This means that, after you renew your licence in 2013 or 2014, you must complete one applicable Legal Update course prior to your next licence renewal date. If you are licensed to provide more than one service (i.e. trading services and strata management services), you are still only required to complete one Legal Update course. Please note that the Council’s REP requirement is separate and distinct from any educational requirements mandated by the various real estate boards throughout the province.
The following versions of the Legal Update courses are available to licensees in-class or on-line. Course registration information is available on the Council’s website at www.recbc.ca/licensee/rep.html.
- Real Estate E&O Insurance Legal Update Course, or
- Real Estate E&O Insurance Commercial Legal Update Course
- Real Estate E&O Insurance Legal Update for Rental Property Managers
- Real Estate E&O Insurance Legal Update for Strata Managers
If you do not complete the REP requirements within your two-year licence registration period, your licence will not be renewed.
Please note: Licensees must keep proof of completed education, including the completion certificate or transcript. These records must be kept for five years from the last date of the REP period (licence renewal date) in which the education was completed.
Licensees with questions can contact the Council office at 604-683-9664, toll-free 1-877-683-9664 or email [email protected].
Section 3-3(1)(a) of the Council Rules requires that the brokerage and its related licensees act in the best interests of the client, and section 3-3(1)(b) of the Council Rules requires that the brokerage and its related licensees act in accordance with the lawful instructions of the client. In the case of strata management services, the client is the strata corporation, represented by the elected strata council. It is important to note, therefore, that the strata manager’s duty is to the strata council, and not to the individual owners within the strata corporation.
When a strata council has decided to either not renew the management contract with the brokerage (for contracts that have a termination date), to terminate the contract based upon the terms of the agreement (typically by 3/4 vote of the owners at a general meeting, or by some other legal or contractual method), or if the brokerage has terminated the contract with the client, the brokerage and its licensees still have obligations to the client under the Council Rules during the remaining term of the service agreement, including continuing to fulfill the contractual service obligations, and arranging for the transfer of strata management records and funds.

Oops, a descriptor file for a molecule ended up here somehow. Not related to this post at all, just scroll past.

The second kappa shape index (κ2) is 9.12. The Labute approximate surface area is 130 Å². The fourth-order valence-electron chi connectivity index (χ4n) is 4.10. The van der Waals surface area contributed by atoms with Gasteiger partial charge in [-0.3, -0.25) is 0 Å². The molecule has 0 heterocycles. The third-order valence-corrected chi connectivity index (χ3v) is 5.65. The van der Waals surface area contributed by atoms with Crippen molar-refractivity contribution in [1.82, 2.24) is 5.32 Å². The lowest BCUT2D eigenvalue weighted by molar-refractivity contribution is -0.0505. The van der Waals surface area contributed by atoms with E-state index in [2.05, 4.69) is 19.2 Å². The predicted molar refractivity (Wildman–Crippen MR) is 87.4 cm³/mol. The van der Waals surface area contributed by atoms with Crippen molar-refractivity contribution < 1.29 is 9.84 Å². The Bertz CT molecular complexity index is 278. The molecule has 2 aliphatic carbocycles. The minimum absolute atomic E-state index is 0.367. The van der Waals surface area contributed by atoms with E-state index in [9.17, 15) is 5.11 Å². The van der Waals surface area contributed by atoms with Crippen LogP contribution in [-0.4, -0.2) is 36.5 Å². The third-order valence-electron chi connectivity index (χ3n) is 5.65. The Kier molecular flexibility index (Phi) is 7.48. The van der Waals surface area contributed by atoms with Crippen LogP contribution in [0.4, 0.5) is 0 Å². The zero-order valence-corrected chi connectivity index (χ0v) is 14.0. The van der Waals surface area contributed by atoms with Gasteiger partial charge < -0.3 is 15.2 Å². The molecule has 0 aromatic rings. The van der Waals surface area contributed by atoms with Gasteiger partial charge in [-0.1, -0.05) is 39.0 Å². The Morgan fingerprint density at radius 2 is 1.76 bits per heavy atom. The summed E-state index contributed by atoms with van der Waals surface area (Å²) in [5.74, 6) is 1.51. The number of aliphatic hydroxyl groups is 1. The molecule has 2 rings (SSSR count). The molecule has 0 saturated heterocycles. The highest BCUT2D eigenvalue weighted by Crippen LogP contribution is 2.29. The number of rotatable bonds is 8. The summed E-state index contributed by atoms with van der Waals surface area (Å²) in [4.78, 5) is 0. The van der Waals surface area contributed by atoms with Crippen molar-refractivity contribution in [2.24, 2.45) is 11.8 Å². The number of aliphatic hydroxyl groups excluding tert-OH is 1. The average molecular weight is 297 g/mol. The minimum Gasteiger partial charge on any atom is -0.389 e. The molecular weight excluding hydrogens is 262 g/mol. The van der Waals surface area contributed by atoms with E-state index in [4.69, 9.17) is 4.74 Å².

When situations such as this arise, the brokerage must continue to act in accordance with the lawful instructions of the strata corporation throughout the notice period and for the duration of the contract term. It would, therefore, be a contravention of the Council Rules for the brokerage to correspond with the individual owners to inform them of either the strata council’s discussions or decision to terminate the contract, unless the client has given that direction to do so. The brokerage should not attempt to:
- justify to the owners why the contract should not be terminated (for example, by writing to the owners, or by presentation at a general meeting or any other venue-unless invited by the client to do so),
- rally the owners to vote against any motion to terminate the contract that the strata council is proposing,
- suggest that the owners petition the strata council to reverse its decision,
- suggest that the owners call a Special General Meeting by petition to remove the current strata council, or
- take any other action that is not at the direction of the client, or may be construed as acting against the client’s wishes; even if the strata manager believes that these actions are in the best interest of the strata corporation.
A brokerage must not place its own interest in retaining the management contract with the strata corporation above the interests and direction of its client.
After the effective date of the termination of a strata management service agreement, the brokerage must promptly transfer control of the strata corporation’s money to the strata corporation or, if the strata corporation engages another brokerage to provide strata management services, to the other brokerage. The brokerage may retain sufficient funds to pay outstanding and anticipated invoices related to expenses incurred on behalf of the strata corporation before the termination of the service agreement.
If requested, the Council Rules require the brokerage to provide the following records to a former strata corporation client, or if the strata corporation engages another brokerage, to that brokerage, by the later of the date that is 4 weeks following the date of termination or the date that is 2 weeks following the date of the request:
- banking records relating to account transactions of all trust accounts held on behalf of the strata corporation, including bank statements and cancelled cheques;